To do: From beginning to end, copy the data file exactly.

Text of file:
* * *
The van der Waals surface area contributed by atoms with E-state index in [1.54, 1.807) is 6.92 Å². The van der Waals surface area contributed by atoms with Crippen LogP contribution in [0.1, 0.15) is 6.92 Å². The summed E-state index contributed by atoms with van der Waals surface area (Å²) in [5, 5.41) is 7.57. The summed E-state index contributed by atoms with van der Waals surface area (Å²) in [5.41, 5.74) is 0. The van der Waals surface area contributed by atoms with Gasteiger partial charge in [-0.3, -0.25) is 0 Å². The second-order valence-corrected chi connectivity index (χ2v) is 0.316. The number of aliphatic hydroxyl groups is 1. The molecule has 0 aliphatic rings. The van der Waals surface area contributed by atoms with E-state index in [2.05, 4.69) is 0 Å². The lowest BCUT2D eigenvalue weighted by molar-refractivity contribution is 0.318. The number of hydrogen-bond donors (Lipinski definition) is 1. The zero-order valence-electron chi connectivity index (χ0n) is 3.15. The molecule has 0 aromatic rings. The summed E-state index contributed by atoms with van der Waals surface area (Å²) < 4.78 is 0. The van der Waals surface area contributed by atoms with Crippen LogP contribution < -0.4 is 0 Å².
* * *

The van der Waals surface area contributed by atoms with E-state index in [1.54, 1.807) is 6.92 Å². The van der Waals surface area contributed by atoms with Crippen LogP contribution in [0.1, 0.15) is 6.92 Å². The summed E-state index contributed by atoms with van der Waals surface area (Å²) in [5, 5.41) is 7.57. The summed E-state index contributed by atoms with van der Waals surface area (Å²) in [5.41, 5.74) is 0. The van der Waals surface area contributed by atoms with Gasteiger partial charge in [-0.3, -0.25) is 0 Å². The second-order valence-corrected chi connectivity index (χ2v) is 0.316. The number of aliphatic hydroxyl groups is 1. The molecule has 0 aliphatic rings. The van der Waals surface area contributed by atoms with E-state index in [2.05, 4.69) is 0 Å². The lowest BCUT2D eigenvalue weighted by molar-refractivity contribution is 0.318. The number of hydrogen-bond donors (Lipinski definition) is 1. The zero-order valence-electron chi connectivity index (χ0n) is 3.15. The molecule has 0 aromatic rings. The summed E-state index contributed by atoms with van der Waals surface area (Å²) < 4.78 is 0. The van der Waals surface area contributed by atoms with Crippen LogP contribution < -0.4 is 0 Å².